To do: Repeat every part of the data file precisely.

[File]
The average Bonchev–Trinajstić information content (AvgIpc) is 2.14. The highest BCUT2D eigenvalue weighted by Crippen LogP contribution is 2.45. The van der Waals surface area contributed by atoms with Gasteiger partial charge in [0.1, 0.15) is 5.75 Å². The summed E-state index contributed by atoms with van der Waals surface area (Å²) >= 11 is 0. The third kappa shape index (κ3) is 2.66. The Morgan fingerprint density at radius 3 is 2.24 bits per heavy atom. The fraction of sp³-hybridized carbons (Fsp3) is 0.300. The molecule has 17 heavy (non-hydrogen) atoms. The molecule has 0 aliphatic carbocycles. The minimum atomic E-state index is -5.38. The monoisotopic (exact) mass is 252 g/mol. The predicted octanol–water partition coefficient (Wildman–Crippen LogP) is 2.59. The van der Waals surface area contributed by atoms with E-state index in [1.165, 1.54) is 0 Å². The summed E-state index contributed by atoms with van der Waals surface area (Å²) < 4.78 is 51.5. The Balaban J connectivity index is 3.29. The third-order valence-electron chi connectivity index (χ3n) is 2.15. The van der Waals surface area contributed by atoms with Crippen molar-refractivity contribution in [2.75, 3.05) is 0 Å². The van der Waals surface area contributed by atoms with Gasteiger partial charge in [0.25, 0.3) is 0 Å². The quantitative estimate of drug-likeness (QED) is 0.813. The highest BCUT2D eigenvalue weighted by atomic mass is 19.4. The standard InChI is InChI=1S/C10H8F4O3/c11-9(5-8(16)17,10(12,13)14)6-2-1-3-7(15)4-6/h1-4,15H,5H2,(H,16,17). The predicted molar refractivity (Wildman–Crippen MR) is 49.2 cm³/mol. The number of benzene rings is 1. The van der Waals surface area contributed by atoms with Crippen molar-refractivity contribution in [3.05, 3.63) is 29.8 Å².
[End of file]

The average Bonchev–Trinajstić information content (AvgIpc) is 2.14. The highest BCUT2D eigenvalue weighted by Crippen LogP contribution is 2.45. The van der Waals surface area contributed by atoms with Gasteiger partial charge in [0.1, 0.15) is 5.75 Å². The summed E-state index contributed by atoms with van der Waals surface area (Å²) >= 11 is 0. The third kappa shape index (κ3) is 2.66. The Morgan fingerprint density at radius 3 is 2.24 bits per heavy atom. The fraction of sp³-hybridized carbons (Fsp3) is 0.300. The molecule has 17 heavy (non-hydrogen) atoms. The molecule has 0 aliphatic carbocycles. The minimum atomic E-state index is -5.38. The monoisotopic (exact) mass is 252 g/mol. The predicted octanol–water partition coefficient (Wildman–Crippen LogP) is 2.59. The van der Waals surface area contributed by atoms with E-state index in [1.165, 1.54) is 0 Å². The summed E-state index contributed by atoms with van der Waals surface area (Å²) < 4.78 is 51.5. The Balaban J connectivity index is 3.29. The third-order valence-electron chi connectivity index (χ3n) is 2.15. The van der Waals surface area contributed by atoms with Crippen molar-refractivity contribution in [2.75, 3.05) is 0 Å². The van der Waals surface area contributed by atoms with Gasteiger partial charge in [0.25, 0.3) is 0 Å². The quantitative estimate of drug-likeness (QED) is 0.813. The highest BCUT2D eigenvalue weighted by atomic mass is 19.4. The standard InChI is InChI=1S/C10H8F4O3/c11-9(5-8(16)17,10(12,13)14)6-2-1-3-7(15)4-6/h1-4,15H,5H2,(H,16,17). The predicted molar refractivity (Wildman–Crippen MR) is 49.2 cm³/mol. The number of benzene rings is 1. The van der Waals surface area contributed by atoms with Crippen molar-refractivity contribution in [3.05, 3.63) is 29.8 Å².